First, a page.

Theoretically, girls feel similarly about their mothers preventing them from possessing their fathers. This is referred to as the Electra Complex. These feelings ultimately result in them wanting to have a man like their fathers later in life.
When things go awry, the brain resorts to a number of DEFENSE MECHANISMS in order to cope...
denial - a refusal to accept reality
acting out - giving into impulse, perhaps unconsciously
fantasy - retreating into fantasy world and ignoring reality (often aided by the use of alcohol or drugs)
procrastination - putting off dealing with problems or issues
idealization - seeing someone or something more positively than what's deserved
displacement - shifting emotion to a target other than the deserving one
rationalization - making (usually weak) excuses to justify one's behaviour
repression - trying to "push down" or ignore emotion, pretending like it doesn't exist
withdrawal - intentionally removing one's self from situations that could be painful or difficult
Defense mechanisms are NORMAL behaviours. But, if they become extreme, can contribute to neuroses and other mental illnesses which will require treatment, either with drugs, with therapy, or with a combination of the two.
Readers must work hard to understand texts.
This demands that you -
slow down your reading and pay attention to details
read without distractions (like music and cell phones)
activate your brain - infer meaning, read between the lines, rely on prior knowledge
involve yourself in the text - try to relate to characters and situations by recalling parallels from your own experience
read with pen or pencil in hand - mark up the text, make notes or use sticky notes
review parts that you don't understand rather than skip past them
ask questions - work hard towards finding meaning - "So what? Why does it matter?"
The Rule of Threes - suggests that things that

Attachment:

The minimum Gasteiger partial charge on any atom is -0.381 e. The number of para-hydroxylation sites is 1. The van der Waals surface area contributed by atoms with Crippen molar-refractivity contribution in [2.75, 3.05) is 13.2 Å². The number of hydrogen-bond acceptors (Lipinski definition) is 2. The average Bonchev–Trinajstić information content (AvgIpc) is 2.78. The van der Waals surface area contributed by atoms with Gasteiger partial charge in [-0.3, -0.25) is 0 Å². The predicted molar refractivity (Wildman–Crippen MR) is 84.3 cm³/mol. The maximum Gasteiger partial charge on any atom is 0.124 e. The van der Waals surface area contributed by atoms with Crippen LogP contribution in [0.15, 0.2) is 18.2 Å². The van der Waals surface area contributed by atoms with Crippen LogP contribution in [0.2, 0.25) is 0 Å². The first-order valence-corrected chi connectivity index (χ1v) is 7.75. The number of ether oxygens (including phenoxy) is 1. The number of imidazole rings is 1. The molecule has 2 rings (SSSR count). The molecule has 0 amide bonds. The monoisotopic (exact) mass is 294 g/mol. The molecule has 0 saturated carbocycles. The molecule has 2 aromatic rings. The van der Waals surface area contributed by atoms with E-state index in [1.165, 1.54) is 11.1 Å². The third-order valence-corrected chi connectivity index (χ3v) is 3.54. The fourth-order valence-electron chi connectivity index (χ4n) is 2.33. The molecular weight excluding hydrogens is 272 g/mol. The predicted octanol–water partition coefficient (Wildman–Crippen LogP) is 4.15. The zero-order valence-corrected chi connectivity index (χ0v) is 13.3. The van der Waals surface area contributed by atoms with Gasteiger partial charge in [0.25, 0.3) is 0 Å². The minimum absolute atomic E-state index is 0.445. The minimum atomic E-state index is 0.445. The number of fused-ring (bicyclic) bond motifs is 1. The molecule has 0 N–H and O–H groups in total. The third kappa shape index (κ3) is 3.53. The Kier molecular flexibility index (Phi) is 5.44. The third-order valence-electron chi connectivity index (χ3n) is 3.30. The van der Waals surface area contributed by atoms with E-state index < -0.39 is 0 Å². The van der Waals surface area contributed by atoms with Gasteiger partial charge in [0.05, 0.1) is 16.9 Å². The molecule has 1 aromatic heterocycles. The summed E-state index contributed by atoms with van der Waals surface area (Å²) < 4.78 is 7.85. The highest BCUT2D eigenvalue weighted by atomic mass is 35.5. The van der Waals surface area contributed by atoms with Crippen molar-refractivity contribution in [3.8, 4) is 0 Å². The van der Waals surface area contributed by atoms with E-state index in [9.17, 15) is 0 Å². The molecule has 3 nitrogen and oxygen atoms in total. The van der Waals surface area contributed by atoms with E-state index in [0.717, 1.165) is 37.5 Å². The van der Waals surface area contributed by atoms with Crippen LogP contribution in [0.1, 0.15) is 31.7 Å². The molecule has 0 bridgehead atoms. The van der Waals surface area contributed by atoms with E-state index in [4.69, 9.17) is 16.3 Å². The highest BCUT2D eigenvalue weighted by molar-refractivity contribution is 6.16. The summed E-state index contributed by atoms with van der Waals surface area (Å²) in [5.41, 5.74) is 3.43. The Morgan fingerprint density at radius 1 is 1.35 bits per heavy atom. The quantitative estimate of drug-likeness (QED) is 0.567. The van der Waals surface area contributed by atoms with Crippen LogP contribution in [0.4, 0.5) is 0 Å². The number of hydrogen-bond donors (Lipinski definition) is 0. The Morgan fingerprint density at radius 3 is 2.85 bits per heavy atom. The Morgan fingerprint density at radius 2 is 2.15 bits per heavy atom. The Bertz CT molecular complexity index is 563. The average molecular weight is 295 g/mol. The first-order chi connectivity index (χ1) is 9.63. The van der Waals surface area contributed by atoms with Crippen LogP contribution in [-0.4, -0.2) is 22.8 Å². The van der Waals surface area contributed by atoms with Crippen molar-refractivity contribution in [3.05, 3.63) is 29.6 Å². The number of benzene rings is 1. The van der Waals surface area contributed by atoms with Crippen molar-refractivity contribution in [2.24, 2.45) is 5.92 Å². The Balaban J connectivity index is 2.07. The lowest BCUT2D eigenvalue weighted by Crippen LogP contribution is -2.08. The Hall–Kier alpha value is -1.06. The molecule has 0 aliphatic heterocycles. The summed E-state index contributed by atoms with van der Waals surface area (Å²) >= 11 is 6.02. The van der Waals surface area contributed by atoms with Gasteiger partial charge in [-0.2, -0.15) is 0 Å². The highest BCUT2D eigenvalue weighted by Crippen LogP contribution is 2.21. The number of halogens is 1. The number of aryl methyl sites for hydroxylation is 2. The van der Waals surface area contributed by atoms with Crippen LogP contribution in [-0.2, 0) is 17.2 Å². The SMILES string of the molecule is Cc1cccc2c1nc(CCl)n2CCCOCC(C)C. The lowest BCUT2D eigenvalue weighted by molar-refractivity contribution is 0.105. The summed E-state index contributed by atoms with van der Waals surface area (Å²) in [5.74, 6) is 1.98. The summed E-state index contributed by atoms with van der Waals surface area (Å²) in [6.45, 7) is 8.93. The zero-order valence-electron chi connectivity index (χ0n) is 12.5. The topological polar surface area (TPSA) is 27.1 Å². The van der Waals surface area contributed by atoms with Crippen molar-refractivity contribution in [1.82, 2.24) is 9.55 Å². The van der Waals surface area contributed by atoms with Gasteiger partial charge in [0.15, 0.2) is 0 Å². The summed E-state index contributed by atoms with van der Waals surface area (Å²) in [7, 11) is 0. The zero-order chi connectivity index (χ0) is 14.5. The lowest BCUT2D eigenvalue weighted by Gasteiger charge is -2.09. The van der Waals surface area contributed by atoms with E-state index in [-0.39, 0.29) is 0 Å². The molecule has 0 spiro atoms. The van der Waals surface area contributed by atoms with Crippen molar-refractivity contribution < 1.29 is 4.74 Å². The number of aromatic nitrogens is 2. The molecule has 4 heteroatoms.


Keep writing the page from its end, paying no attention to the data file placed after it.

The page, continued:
come in three are more satisfying, effective and
understandable. Consider this:
Father-Son-Holy Ghost
"life, liberty and the pursuit of happiness"
The Three Musketeers
Understanding literary theory
Or what we'll be calling
"The Lenses"
Some of you will see the image of an old woman. Others will see the profile of a much younger one. Still others won’t see either woman, but something entirely different perhaps.

Nobody really “knows” the “right” answer.
There probably isn’t one. And that’s OK because
all interpretations should be considered valid if
the viewer can argue a compelling case based on
the picture itself.

This is an exercise in perspective -- in explaining what you see and, perhaps more importantly, in respecting what others see and learning from them.

A potentially complicated phrase that just explains exactly what you did with the optical illusion – examined it from different perspectives so as to “see” it more fully – only this time, you would choose different angles from which to read literature.

Given that texts can have multiple meanings and that, as readers, we should be respectful of different interpretations, the world of critical literary theory aims to enhance our understanding of what we read by introducing us to different lenses through which to examine those works.

The Literary Theory that we will study has been created out of the work of some of the world's greatest thinkers. By using their "lens", we will read and view different literary texts in order to appreciate and understand them from a variety of perspectives. It sounds much more difficult than it is... trust me.
What is a literary theory?